Saturday, November 23, 2013

Making Accommodations Easy

Every child is different; therefore, every child learns in a different way also.  But as teachers, we are responsible for the success of all our students.  That includes making the necessary accommodations that all our students need, both during instruction and during assessment.  I've been reflecting on the idea of accommodations and what they mean in working with English learners and similar diverse populations of students.  I wanted to share some of my ideas about accommodations in hopes that it can help you in planning appropriate accommodations for your ELs and all your students.

Accommodations should be made throughout the learning process.  Accommodations are not retroactive efforts made to help a student achieve a barely-passing grade on an assessment.  Accommodations should be something you contemplate as you're planning your instruction.  The best instruction includes accommodations throughout the entire teaching and learning process so that when it's time for the assessment, students won't need as many accommodations (or won't need any at all).  When implemented properly, accommodations scaffold instruction for diverse learners and allow them equal access to the content material.  When accommodations are provided during instruction (as opposed to during assessment only), it allows students to truly learn the material, which makes assessment a breeze.

Accommodations aren't all "bells and whistles".  We cannot fall into the trap of thinking that we don't have time to accommodate.  EVERY student deserves an education, and it's our responsibility to provide that for each student.  But we also don't have to make accommodations out to be something harder than they have to be.  It can be something as simple as color-coding the questions on a test to a word bank of possible answers to that question.  It could mean providing cloze notes (a.k.a. fill-in-the-blank) for students who struggle with note-taking skills.  It could mean providing a peer tutor, additional pictures, or even extended time to complete an assignment.  One of my favorite accommodations is the sentence frame.  Students, especially English learners, often struggle with writing, and a sentence frame provides a structure for that student to express his or her understanding of the content.  Basically, it's like a sentence starter.  For example, if I'm assessing my students on the water cycle, I could provide the following sentence frame for an open-ended question.  "The stages of the water cycle include..." Another sentence frame for the same question could be "During the ... stage, ...."  I haven't given my students any clues to the content answers, but they now have the language they need to answer the question according to my expectations.  These ideas do not take long to develop and soon become second-nature when planning.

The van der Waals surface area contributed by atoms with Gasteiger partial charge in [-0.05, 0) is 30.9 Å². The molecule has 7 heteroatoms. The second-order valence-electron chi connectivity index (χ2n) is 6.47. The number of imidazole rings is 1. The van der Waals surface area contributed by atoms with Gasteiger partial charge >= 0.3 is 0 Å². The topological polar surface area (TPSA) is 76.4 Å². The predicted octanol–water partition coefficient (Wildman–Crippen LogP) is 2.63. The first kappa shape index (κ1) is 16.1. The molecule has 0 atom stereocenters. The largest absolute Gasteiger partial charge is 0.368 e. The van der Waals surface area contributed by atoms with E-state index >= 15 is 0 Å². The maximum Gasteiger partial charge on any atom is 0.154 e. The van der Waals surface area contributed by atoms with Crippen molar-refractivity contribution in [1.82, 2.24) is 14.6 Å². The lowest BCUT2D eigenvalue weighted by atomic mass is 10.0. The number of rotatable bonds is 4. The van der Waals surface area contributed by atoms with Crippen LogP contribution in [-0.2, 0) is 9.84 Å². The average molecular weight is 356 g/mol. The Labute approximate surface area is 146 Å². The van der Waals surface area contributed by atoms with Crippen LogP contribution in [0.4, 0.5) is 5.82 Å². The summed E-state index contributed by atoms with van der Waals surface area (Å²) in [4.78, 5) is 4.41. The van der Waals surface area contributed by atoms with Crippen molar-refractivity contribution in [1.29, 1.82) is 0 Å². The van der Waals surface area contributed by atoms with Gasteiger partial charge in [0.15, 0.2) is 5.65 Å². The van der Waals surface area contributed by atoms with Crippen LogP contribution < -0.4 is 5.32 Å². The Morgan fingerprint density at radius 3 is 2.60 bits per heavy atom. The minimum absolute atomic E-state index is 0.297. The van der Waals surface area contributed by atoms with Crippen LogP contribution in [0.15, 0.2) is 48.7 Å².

Before I began my journey as an ESL teacher, I was a paraprofessional.  Both positions require documentation of the needs of unique learners, and when there are many students involved, this process can be very lengthy.  I developed a label with check-off options to indicate the types of accommodations a student received on a particular assignment and printed them on Avery labels #5163.  This process sped up the documentation process tremendously and created a sense of consistency as well.  I just uploaded these files to my TPT store so that you can use them too!  Check them out using this link.

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